Engraving is a process wherein the design is incised into a hard surface (usually copper), by cutting grooves into it. Historically engraving is one of the first printmaking methods, used for the reproduction of paintings, but also as a printmaking process in its own right.

Often confused with the process of Drypoint or Etching, traditional engraving is different from these other intaglio printmaking methods in both the tools used and the method of creating the line.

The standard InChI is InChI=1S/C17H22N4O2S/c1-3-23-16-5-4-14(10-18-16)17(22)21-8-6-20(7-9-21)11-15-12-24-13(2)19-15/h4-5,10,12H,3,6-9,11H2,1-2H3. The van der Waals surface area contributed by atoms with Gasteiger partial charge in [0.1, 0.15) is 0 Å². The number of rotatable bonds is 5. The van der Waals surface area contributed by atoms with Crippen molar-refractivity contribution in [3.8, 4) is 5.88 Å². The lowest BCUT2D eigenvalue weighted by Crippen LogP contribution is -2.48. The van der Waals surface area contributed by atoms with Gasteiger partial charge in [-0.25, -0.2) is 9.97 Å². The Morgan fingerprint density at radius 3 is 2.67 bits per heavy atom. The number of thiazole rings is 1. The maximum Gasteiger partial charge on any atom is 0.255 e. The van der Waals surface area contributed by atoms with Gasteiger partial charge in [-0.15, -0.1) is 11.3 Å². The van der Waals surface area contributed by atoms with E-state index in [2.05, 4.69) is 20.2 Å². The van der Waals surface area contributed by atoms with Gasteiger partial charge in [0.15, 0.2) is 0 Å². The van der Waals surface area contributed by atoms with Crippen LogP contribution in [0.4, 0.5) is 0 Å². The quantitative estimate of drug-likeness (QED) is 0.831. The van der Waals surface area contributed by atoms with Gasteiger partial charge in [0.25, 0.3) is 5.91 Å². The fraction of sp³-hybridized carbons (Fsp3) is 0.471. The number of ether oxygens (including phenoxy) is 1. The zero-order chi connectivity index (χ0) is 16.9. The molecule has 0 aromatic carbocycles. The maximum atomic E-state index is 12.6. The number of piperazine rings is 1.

Burins or gravers of various thickness are used to incise precise lines, giving the engraving a quality of line that is characterised by a steady and deliberate drawing method. Tone in an engraving is achieved by building up lines (cross-hatching) and varying degrees of the angle that the graver is manipulated.

Though an engraving can stand alone as a decorated object, in printmaking the engraved plate is inked up using the intaglio method (much like an etching) and printed using a press.